Aftermath: Response and Reflection

No chapter in modern history has resulted in such resounding infamy as the deliberate and systematic attempts of Adolf Hitler and the Nazis to annihilate European Jews and other "undesirables" in order to establish an "Aryan Master Race." The world reacted to the Holocaust in a variety of ways, yet acknowledgment of the atrocities was slow to come. Before and even during World War II, most people underestimated the strength of Hitler and the Nazis and found the stories of Jewish persecution and murder too difficult to swallow. The terrible truth would come out in graphic detail, in the voices of the Nazi leaders themselves, during the Nuremberg Trials. As the magnitude and truth of the Holocaust became part of the world's consciousness, people across the globe cried out, "Never again," words that must be echoed by each succeeding generation if civilization is to learn and to endure. In the fifty years since the Holocaust, scholars have come to a variety of conclusions in response to the following questions:

Which historical events and political measures precipitated the rise of Nazism?

Could anything have been done to prevent the deaths of so many millions? Were the Nazis really so different from us?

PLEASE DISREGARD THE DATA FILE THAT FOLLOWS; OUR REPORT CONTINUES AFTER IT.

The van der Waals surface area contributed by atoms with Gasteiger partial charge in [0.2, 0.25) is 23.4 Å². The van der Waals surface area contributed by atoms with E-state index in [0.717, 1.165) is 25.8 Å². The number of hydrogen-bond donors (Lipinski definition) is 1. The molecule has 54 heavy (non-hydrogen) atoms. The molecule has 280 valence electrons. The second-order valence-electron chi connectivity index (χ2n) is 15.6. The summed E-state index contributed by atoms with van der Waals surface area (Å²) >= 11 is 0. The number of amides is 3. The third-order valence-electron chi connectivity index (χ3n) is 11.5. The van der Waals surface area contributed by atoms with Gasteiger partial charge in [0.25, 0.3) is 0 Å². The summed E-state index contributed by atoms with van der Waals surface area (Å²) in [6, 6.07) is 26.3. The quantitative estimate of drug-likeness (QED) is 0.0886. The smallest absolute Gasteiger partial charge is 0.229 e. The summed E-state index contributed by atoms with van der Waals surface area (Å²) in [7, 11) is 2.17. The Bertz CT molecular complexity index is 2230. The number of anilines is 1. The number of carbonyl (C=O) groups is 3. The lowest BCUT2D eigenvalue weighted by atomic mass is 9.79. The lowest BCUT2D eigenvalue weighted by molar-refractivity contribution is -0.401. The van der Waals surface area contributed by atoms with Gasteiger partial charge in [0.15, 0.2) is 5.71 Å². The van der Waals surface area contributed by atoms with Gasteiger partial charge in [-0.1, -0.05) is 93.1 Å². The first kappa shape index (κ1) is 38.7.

What motivated otherwise "normal" people to commit such inhuman acts?

What moral lessons are we to now draw from the Holocaust?

These issues are relevant to all of humankind, and will continue to concern us all. Only by seeking answers to these questions can we then direct judgment back upon ourselves and hope to prevent such a tragedy as horrible as the Holocaust from ever recurring.

The World Must Know: The History of the Holocaust as Told in the United States Holocaust Memorial Museum
 by Michael Berenbaum

Written by leading Holocaust scholar and the project director of the US Holocaust Memorial Museum, this comprehensive book presents a historical survey of the Third Reich. Michael Berenbaum covers the pre-Hitler days to the aftermath of WWII. He draws upon a range of sources, including eyewitness accounts, photographs, and artifacts. There are stories about the Nazi perpetrators, the passive bystanders, the innocent victims, and the heroic survivors. Recommended for high school students.

"American Response to the Holocaust, 1933-1945"
 by Jack Fischel